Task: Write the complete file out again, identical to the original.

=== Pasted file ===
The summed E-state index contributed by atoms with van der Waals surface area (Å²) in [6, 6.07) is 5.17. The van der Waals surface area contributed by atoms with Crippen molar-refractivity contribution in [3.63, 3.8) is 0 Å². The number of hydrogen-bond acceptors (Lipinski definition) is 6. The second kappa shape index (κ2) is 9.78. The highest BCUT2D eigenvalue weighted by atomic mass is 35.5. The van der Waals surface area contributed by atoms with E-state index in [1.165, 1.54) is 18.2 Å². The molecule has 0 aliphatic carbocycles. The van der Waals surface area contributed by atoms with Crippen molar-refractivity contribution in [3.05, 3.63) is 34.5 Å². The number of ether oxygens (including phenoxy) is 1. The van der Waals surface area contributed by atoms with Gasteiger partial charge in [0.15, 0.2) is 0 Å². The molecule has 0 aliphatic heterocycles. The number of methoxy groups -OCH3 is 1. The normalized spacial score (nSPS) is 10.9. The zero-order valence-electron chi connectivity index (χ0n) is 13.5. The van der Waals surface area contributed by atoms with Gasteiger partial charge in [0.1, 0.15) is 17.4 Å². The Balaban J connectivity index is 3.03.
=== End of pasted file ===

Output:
The summed E-state index contributed by atoms with van der Waals surface area (Å²) in [6, 6.07) is 5.17. The van der Waals surface area contributed by atoms with Crippen molar-refractivity contribution in [3.63, 3.8) is 0 Å². The number of hydrogen-bond acceptors (Lipinski definition) is 6. The second kappa shape index (κ2) is 9.78. The highest BCUT2D eigenvalue weighted by atomic mass is 35.5. The van der Waals surface area contributed by atoms with E-state index in [1.165, 1.54) is 18.2 Å². The molecule has 0 aliphatic carbocycles. The van der Waals surface area contributed by atoms with Crippen molar-refractivity contribution in [3.05, 3.63) is 34.5 Å². The number of ether oxygens (including phenoxy) is 1. The van der Waals surface area contributed by atoms with Gasteiger partial charge in [0.15, 0.2) is 0 Å². The molecule has 0 aliphatic heterocycles. The number of methoxy groups -OCH3 is 1. The normalized spacial score (nSPS) is 10.9. The zero-order valence-electron chi connectivity index (χ0n) is 13.5. The van der Waals surface area contributed by atoms with Gasteiger partial charge in [0.1, 0.15) is 17.4 Å². The Balaban J connectivity index is 3.03.